‘Y’all aren’t through with me yet’ 

Thanking God for “sparing me to allow me to come back to try to finish this task or mission that I’m on,” Savannah Mayor Otis Johnson hosted a brief press conference last Friday to mark his return to his native city and his elected office.

Considering the severity of his recent heart attack and long hospital stay in Memphis, Tenn. -- “I sustained serious damage to the frontal part of my heart,” he said -- Johnson was surprisingly hale and hearty as he addressed reporters while relaxed at his City Hall desk.

After an estimated 6-8 week cardiac rehab ordered by his doctors, Johnson says he’ll be “concentrating on policy issues and working on the same agenda this council and I set out on two years ago. I’ll still use the bully pulpit on education, we’ll still work to provide affordable housing for those on minimum wage.”

The mayor was frank in saying he plans to run for re-election, explaining that he “wants the full eight years” to see his progressive agenda to fruition.

But he was also frank in recognizing he’ll have to do his job differently in the future.

“This is supposed to be a part-time job, and I’ve been putting in 40-60 hours a week. I’ve given up holidays and weekends. I’m not going to do that again,” he said.

Johnson says he’ll delegate most ceremonial, symbolic duties of his office -- like ribbon-cuttings, for example -- to other members of council.

“All that ceremonial stuff doesn’t help anyone’s life projection, and that’s not what I’m about,” he said.


Though quick to say that he himself is not angling for a pay raise, the mayor said the citizens will have to decide if they want a full-time mayor instead of a part-time one with a current salary of $42,000 a year.

“In my two years of service I’ve tried to be everywhere and meet with any group and to be a high-profile mayor. I’ve been blessed because I’m retired. But if I was working there’s no way in the world I could have done that,” he said.

“If the citizens like that, then maybe they’ll consider supporting that level” of pay for the mayor’s office, he said.

“But I’m not asking to do anything before my time is up,” he quickly added.

Johnson said his longtime attitude of having a plan, a team and an agenda in place so that the city is not completely dependent on the mayor alone paid off during his absence.

“No one is indispensable. We have a system and good people around that system, and goals to set. People are amazed how unified this council is on the issues,” he said, reserving particular praise for the job Mayor Pro Tem Edna Jackson, Alderwoman at Large, performed in his extended absence.


Mayor Johnson described at some length the circumstances around his heart attack, his hospital stay and his program for rehabilitation.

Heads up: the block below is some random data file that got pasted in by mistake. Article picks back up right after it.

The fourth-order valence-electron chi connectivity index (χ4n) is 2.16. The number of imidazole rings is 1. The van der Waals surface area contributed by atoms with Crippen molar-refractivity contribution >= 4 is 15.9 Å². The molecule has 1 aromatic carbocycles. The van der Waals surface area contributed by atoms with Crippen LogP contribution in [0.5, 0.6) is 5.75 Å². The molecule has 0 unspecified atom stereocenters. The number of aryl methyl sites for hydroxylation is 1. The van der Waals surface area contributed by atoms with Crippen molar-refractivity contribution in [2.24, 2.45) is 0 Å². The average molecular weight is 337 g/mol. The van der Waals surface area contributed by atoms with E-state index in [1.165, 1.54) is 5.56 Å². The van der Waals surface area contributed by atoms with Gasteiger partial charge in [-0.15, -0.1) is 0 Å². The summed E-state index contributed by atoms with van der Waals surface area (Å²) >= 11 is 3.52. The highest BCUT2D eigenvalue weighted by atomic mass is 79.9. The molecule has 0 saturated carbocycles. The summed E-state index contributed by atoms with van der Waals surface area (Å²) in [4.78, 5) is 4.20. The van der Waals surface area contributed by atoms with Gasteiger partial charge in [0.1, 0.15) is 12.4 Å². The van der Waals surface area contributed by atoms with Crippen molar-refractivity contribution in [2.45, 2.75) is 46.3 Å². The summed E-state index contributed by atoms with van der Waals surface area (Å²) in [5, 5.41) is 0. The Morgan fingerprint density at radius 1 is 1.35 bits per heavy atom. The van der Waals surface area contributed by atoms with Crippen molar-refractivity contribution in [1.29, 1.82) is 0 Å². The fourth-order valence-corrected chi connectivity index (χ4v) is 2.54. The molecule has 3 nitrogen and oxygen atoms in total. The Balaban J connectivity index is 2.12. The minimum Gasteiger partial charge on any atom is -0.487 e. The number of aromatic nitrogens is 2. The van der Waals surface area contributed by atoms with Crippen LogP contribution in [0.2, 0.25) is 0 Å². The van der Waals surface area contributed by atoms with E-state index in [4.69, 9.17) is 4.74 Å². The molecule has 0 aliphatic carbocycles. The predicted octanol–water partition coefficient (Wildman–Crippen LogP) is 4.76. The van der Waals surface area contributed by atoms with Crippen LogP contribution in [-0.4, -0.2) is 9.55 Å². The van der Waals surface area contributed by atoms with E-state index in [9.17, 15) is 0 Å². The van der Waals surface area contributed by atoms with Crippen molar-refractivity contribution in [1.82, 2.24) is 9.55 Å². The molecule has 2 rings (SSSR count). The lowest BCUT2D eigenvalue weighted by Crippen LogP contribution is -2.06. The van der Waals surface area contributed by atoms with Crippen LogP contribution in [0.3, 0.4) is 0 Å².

He said the first sign of trouble was “pressure in my chest. I thought at first is was a case of indigestion.”

As the pressure increased, the mayor -- by himself in a Memphis hotel room -- called for help. 

“I didn’t want to be found dead in that room,” he said.

In recalling how his situation worsened with paramedics in attendance, the mayor joked that he “didn’t see a light, didn’t hear voices, didn’t have any of those things happen that people say they have with near-death experiences.”

After help arrived, he began his long recovery in a Memphis intensive care unit, and a hospital stay that’s usually four or five days turned into nearly three weeks.

“I’ll now start cardiac rehabilitation. It’s going to be a long-term process. I’m going to follow doctor’s orders, and it’ll be 6-8 weeks at least before I can assume my regular duties. If the medicine doesn’t work, I’ll have to have open-heart surgery” to remove the dead tissue around his heart, he said.

Johnson had particular gratitude for Gulfstream, which provided a jet and flew the mayor back home.

“I want to thank Gulfstream for working with the city to get me back,” he said. “I was not strong enough to go through the Memphis airport and then the Atlanta airport and back here. That would have been too much strain on me at this point. Gulfstream turned a five hour trip into a one-hour trip.”

When asked how he felt when he learned that a rumor quickly circulated around Savannah that he was dead, Johnson replied:

“I thought it was rather funny. I thought to myself, I’m going to disappoint some people,’” he said with a laugh.

“Y’all aren’t through with me yet.” 

To comment, e-mail us at  letters@connectsavannah.com


About The Author

Jim Morekis

Jim Morekis

A native Savannahian, Jim has been editor-in-chief of Connect Savannah for ten years. The University of Georgia graduate is also a travel writer, authoring regional guides in the Moon handbook series... more

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